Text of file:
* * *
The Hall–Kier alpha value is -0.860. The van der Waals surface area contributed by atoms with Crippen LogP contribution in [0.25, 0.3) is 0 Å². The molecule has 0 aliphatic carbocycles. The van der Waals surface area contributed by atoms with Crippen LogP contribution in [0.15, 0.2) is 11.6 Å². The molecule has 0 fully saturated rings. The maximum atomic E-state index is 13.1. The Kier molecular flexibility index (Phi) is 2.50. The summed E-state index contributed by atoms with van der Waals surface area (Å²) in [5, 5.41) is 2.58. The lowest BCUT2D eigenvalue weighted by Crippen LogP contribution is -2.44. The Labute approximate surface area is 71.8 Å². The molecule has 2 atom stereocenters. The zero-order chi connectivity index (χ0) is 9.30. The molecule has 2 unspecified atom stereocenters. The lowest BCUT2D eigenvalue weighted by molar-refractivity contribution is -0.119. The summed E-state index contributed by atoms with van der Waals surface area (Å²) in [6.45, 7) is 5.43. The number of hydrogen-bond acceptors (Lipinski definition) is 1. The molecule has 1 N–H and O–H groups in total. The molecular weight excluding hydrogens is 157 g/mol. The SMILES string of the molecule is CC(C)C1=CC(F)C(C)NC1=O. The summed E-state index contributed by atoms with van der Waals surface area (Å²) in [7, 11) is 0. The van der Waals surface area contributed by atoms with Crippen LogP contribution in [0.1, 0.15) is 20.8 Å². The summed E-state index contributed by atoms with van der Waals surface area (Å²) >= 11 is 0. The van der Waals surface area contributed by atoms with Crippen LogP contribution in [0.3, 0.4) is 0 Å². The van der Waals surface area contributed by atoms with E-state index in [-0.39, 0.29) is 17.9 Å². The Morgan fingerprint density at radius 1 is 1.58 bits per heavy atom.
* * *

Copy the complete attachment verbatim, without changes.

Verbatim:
The Hall–Kier alpha value is -0.860. The van der Waals surface area contributed by atoms with Crippen LogP contribution in [0.25, 0.3) is 0 Å². The molecule has 0 aliphatic carbocycles. The van der Waals surface area contributed by atoms with Crippen LogP contribution in [0.15, 0.2) is 11.6 Å². The molecule has 0 fully saturated rings. The maximum atomic E-state index is 13.1. The Kier molecular flexibility index (Phi) is 2.50. The summed E-state index contributed by atoms with van der Waals surface area (Å²) in [5, 5.41) is 2.58. The lowest BCUT2D eigenvalue weighted by Crippen LogP contribution is -2.44. The Labute approximate surface area is 71.8 Å². The molecule has 2 atom stereocenters. The zero-order chi connectivity index (χ0) is 9.30. The molecule has 2 unspecified atom stereocenters. The lowest BCUT2D eigenvalue weighted by molar-refractivity contribution is -0.119. The summed E-state index contributed by atoms with van der Waals surface area (Å²) in [6.45, 7) is 5.43. The number of hydrogen-bond acceptors (Lipinski definition) is 1. The molecule has 1 N–H and O–H groups in total. The molecular weight excluding hydrogens is 157 g/mol. The SMILES string of the molecule is CC(C)C1=CC(F)C(C)NC1=O. The summed E-state index contributed by atoms with van der Waals surface area (Å²) in [7, 11) is 0. The van der Waals surface area contributed by atoms with Crippen LogP contribution in [0.1, 0.15) is 20.8 Å². The summed E-state index contributed by atoms with van der Waals surface area (Å²) >= 11 is 0. The van der Waals surface area contributed by atoms with Crippen LogP contribution in [0.3, 0.4) is 0 Å². The van der Waals surface area contributed by atoms with E-state index in [-0.39, 0.29) is 17.9 Å². The Morgan fingerprint density at radius 1 is 1.58 bits per heavy atom.